Tools & Resources



Dress in Blue Day

colon cancer awarenessMarch is National Colorectal Cancer Awareness Month and what a better way to support the importance of colorectal screening than dressing in blue for a day on March 2nd! Dress in Blue day is in support of National Colorectal Awareness Month emphasizing the importance of early screening.

Among cancers that affect both men and women, colorectal cancer, cancer of the colon or rectum, is often beatable when caught early, yet it is still the second leading cause of cancer deaths in the United States. The risk of developing colorectal cancer increases with age and more than 90% of cases occur in people ages 50 and older.

Colorectal cancer screening saves lives. However, many people who are at risk for the disease are not being screened according to national guidelines. Did you know that if everyone aged 50 years old or older were screened regularly, as many as 60% of deaths from this cancer could be avoided?

You should begin screening for colorectal cancer soon after turning 50, then continue getting screened at regular intervals. However, you may need to be tested earlier or more often than other people if:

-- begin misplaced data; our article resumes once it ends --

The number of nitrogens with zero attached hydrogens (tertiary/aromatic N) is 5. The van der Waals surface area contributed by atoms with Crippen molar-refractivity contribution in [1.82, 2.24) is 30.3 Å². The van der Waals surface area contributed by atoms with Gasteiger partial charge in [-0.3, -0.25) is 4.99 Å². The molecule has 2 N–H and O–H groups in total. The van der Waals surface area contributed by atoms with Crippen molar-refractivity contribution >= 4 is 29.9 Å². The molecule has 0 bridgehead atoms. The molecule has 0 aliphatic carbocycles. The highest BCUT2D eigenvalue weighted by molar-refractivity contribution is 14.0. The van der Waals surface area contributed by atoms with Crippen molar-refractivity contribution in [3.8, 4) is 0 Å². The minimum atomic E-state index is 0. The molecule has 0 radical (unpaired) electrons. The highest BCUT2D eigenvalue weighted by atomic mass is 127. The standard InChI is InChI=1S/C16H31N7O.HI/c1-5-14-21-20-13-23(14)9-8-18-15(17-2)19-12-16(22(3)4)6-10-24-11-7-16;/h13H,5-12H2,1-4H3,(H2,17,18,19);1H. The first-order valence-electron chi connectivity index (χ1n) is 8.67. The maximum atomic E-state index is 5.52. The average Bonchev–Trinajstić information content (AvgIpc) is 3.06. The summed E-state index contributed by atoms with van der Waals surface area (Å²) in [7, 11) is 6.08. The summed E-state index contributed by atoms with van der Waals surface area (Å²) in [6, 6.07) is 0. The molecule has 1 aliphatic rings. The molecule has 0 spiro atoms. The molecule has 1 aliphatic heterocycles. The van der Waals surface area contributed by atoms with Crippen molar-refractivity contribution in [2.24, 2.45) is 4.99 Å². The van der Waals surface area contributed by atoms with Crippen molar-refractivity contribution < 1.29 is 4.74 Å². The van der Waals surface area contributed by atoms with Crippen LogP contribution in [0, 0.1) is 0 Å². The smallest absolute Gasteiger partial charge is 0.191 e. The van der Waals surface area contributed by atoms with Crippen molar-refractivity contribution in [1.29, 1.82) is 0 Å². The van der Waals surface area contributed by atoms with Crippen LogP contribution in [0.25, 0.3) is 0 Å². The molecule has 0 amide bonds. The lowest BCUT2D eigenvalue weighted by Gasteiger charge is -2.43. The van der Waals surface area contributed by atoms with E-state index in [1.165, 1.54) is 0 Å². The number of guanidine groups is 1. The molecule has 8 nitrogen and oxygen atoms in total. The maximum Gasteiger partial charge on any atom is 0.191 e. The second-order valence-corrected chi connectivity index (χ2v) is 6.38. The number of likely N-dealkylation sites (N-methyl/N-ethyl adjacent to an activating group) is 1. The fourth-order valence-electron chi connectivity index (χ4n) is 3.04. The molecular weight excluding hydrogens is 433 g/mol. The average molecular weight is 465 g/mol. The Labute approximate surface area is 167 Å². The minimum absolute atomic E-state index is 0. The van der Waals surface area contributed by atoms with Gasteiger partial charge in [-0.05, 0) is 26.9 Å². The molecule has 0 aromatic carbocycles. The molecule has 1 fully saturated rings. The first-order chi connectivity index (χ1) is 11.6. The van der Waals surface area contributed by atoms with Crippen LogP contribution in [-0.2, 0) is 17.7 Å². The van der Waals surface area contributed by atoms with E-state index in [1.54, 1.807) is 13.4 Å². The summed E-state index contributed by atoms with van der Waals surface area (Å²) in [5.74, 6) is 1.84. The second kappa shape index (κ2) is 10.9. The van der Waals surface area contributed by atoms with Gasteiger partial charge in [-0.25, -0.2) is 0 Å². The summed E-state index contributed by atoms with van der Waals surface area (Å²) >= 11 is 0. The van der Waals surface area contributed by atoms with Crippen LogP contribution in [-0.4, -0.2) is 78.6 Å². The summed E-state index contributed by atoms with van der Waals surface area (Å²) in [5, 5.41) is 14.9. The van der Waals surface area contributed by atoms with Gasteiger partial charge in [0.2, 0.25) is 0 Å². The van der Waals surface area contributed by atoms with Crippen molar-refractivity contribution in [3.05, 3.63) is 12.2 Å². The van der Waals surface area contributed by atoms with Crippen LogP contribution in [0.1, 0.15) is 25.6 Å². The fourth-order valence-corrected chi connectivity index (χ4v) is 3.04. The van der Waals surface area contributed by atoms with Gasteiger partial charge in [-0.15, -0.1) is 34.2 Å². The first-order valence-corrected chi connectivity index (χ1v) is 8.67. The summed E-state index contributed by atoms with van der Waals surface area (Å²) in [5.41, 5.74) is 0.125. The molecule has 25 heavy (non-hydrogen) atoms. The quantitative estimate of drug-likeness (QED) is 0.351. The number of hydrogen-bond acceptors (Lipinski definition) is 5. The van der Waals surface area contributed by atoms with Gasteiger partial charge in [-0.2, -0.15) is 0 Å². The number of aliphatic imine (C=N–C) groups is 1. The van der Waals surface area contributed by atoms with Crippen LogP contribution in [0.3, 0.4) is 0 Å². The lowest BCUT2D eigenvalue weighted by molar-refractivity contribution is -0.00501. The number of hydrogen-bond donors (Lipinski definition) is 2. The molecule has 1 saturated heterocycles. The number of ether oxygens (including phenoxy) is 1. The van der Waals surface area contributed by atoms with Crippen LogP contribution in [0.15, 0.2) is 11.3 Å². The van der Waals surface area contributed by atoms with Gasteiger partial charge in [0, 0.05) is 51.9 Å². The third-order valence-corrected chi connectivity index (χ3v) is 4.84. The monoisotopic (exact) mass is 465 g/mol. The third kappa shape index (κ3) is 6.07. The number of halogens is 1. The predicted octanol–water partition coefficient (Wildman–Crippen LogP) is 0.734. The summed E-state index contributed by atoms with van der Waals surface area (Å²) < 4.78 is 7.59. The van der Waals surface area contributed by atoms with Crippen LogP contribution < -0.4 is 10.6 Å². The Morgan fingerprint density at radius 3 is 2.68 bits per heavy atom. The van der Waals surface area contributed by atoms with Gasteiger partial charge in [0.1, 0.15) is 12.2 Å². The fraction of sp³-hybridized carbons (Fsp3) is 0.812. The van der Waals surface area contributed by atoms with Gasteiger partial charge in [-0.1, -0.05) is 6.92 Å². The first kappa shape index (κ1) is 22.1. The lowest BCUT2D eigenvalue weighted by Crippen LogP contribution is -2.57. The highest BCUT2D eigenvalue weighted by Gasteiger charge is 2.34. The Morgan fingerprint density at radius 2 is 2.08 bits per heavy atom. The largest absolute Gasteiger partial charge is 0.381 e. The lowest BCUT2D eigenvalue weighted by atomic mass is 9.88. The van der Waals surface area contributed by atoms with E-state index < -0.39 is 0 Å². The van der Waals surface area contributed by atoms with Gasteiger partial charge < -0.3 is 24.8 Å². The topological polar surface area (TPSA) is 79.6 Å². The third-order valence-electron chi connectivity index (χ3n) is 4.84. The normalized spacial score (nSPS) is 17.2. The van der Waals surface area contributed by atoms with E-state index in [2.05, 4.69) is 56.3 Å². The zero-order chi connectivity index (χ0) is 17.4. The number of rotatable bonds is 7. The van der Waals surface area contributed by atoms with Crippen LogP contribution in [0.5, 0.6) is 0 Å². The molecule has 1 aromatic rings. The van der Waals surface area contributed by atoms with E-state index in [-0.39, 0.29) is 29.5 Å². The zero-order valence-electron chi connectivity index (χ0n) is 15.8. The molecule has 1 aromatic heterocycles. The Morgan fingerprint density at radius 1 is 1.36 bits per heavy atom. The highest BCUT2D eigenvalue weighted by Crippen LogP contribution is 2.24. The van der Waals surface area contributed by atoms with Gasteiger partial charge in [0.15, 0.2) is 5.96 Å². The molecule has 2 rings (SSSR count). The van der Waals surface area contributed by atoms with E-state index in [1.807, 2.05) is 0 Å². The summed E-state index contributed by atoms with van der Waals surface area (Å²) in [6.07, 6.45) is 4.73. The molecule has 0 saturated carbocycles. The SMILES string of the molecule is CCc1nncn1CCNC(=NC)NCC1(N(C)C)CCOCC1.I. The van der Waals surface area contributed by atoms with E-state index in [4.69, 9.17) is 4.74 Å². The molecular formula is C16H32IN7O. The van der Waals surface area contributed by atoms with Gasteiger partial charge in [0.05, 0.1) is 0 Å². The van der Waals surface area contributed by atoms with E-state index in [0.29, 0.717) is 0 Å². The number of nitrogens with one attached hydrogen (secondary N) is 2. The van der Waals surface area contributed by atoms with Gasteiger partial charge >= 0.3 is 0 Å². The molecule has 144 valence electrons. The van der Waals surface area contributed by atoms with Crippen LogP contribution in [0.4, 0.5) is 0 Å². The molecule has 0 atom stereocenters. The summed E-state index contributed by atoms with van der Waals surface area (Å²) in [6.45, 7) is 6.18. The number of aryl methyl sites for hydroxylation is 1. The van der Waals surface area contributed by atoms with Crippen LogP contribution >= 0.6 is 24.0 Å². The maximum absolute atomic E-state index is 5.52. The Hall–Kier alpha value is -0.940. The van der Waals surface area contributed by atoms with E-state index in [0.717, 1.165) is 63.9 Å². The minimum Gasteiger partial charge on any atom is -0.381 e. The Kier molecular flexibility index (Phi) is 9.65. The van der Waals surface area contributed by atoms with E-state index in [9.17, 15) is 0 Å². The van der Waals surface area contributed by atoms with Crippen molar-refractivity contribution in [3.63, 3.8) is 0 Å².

• You or a close relative have had colorectal polyps or colorectal cancer.
  • You have inflammatory bowel disease.

If you are aged 50 or older, or think you may be at increased risk for colorectal cancer, speak with your doctor about getting screened.

Several tests are available to screen for colorectal cancer. Some are used alone and others are used in combination with each other. Talk with your doctor about which test or tests are best for you. These screening tests are recommended:

  • Colonoscopy every 10 years
  • High-sensitivity fecal occult blood test (FOBT) every year
  • Flexible sigmoidoscopy every 5 years

This March 2nd, join the more than one million survivors, patients, caregivers, and others who have been affected by colon cancer by wearing blue and getting involved in the fight against this terrible disease. Together, we can work toward a future free of colon cancer.